The War on Terror and the normal behavior of government agencies

As a follow-up to a previous post on the subject, I have a few more words about terrorism. Before, I discussed a few of the features that make terrorism the perfect motivation for war from the viewpoint of the state. I alluded to one but did not say enough about it. That feature is how it’s self-sustaining.

It was pointed out several years ago by many people on many sides that every innocent Afghan or Iraq killed by American might would only spur ten more into anti-American action. The same applies to drone strikes in Yemen or Pakistan today. The stupidity of the Department of Defense and the CIA exasperated all the anti-war people*—to think that they would do something so obviously bound to create more enemies!

Anyone familiar with public choice should not be surprised. Politicians and bureaucracies always try to perpetuate and extend their influence and power. Why would the CIA care that it is creating more enemies? Terrorism is the perfect justification for the boundless expansion of the intelligence-military-industrial complex’s budgets and mandates, so why should they try to put themselves out of a job?

Remember that the US government financed the training of the mujahideen during the Soviet war in Afghanistan and provided their weapons. Only the most hopelessly naive could doubt that the CIA must have been on the ground as well. Years later, out of that movement would arise Osama bin Laden, leader of al-Qaeda and the most wanted man in the world. The new movement of which he was a large part would be the next great enemy.

In retrospect, it might seem short-sighted for the US IMI complex to have supported the mujahideen—and it is, from a regular person’s point of view. But from their point of view, it’s like a gift that keeps on giving.

I stop short of saying they intend for this to happen. All government agencies have a tendency to focus on the very near term, and the rise of a new world-class enemy is many years in the making. But surely there are honest people inside the IMI complex who saw what the rest of the world saw, that they were only making more enemies? We have every reason to believe this idea was raised and considered. We know that if so, the leadership decided it wasn’t a good enough objection to stop any of the various US government war measures. Would that have been because they didn’t think it would have a big impact, or because that big impact will lead to many delightful tasks for the IMI complex in the future?

I want to emphasize than even though I disagree with most of what they do, all of those agencies contain honest people who truly believe in keeping Americans and possibly even foreigners safe. The problem with government agencies like these is that it doesn’t really matter what the motivations of the individual workers are; all of their efforts are directed, whether they like it or not, towards the ends that the leadership chooses. And we already know the worst rise to the top in government.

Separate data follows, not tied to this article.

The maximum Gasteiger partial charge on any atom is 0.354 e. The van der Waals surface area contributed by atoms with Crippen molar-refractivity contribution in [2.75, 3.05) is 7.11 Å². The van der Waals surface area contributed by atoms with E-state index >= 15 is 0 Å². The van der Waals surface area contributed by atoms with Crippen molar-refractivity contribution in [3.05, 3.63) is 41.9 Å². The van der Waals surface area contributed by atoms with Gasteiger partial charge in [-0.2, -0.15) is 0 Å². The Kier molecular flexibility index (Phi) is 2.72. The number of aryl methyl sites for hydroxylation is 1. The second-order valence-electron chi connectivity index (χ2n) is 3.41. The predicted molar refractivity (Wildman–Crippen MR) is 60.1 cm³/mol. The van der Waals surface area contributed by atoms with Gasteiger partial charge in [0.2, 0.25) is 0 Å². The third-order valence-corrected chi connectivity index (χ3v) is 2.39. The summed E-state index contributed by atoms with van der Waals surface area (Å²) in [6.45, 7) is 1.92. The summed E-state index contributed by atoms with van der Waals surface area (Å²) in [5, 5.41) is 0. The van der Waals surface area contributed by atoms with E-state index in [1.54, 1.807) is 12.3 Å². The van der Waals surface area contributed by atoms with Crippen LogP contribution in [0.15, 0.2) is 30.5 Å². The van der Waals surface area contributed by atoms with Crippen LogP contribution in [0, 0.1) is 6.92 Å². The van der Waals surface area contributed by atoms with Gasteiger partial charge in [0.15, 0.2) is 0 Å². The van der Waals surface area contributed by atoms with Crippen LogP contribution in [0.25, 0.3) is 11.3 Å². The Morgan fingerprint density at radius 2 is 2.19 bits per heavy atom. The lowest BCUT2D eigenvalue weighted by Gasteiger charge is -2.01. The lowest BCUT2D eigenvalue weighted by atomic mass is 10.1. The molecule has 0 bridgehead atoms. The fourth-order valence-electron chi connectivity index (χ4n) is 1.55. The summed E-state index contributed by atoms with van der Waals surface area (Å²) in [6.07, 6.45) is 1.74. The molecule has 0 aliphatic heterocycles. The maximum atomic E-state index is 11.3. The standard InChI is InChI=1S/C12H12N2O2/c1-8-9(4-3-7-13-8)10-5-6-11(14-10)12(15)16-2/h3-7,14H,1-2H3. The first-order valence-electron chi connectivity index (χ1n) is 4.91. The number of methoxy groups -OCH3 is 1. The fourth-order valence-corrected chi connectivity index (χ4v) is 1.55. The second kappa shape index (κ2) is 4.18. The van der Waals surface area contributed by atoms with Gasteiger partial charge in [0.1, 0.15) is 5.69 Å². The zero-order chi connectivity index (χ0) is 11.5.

At the end of the day I can’t say firmly that blowback is a feature, not a bug. But there are reasons worth considering that it might be so.

* Back before most of them revealed themselves to oppose only Republican-led wars.


One thought on “The War on Terror and the normal behavior of government agencies

  1. Jesse Fallis

    The military industrial complex is just “too big to fail”, and as long as young men will volunteer to die for old men who weave complex lies with corporate news backed propaganda, in a nation pacified by consumerism and entertainment, no one will look at the bloody reality that is war, until it is thrusted in their face.

    People inside the CIA who warn about blowback are shushed. The political goals of presidents, senators, congressmen and the like, are a finite thing that can not be truly affected by the dynamic reality of what the situation on the ground is, that is, they won’t let the situation affect their intended outcome. Everything can be measured by blow back if we’re talking about post-US interventionism. It’s everywhere. If you want the best example of a worse-case-scenario involving blowback, Operation AJAX is it. You know shit’s fucked up when someone like Madeleine Albright says it’s a setback for democracy.

    The country now, more than ever, needs reasons to go to war. There is more money in war than anything else, but the United States can also continue to dump billions into R&D, demonstrating the economic importance that war and rebuilding has. Invade a country, no-bid contracts to rebuild it. I read about the CIA arming the mujahideen. On the outset, it’s pretty interesting. But once you start digging into it, it’s pretty fucking crazy. The CIA single handily armed the entire border region of Pakistan and Afghanistan near Karachi. AK-47s were so abundant, they were traded for chickens.

    Would the United States purposely arm them just because they knew that radicalism is harmless, unless they’re armed to the teeth? To have an indefinite enemy, knowing that the interdependencies of a globalized economy would be the end of nations at war, once the Soviet Union collapsed? I don’t know, but I do know that our elected officials are deeply embedded in the corporate existence and lobby of arms researchers and manufacturers, and that American exceptionalism basically prevents that person from acknowledging blowback, simply because America can do no wrong.

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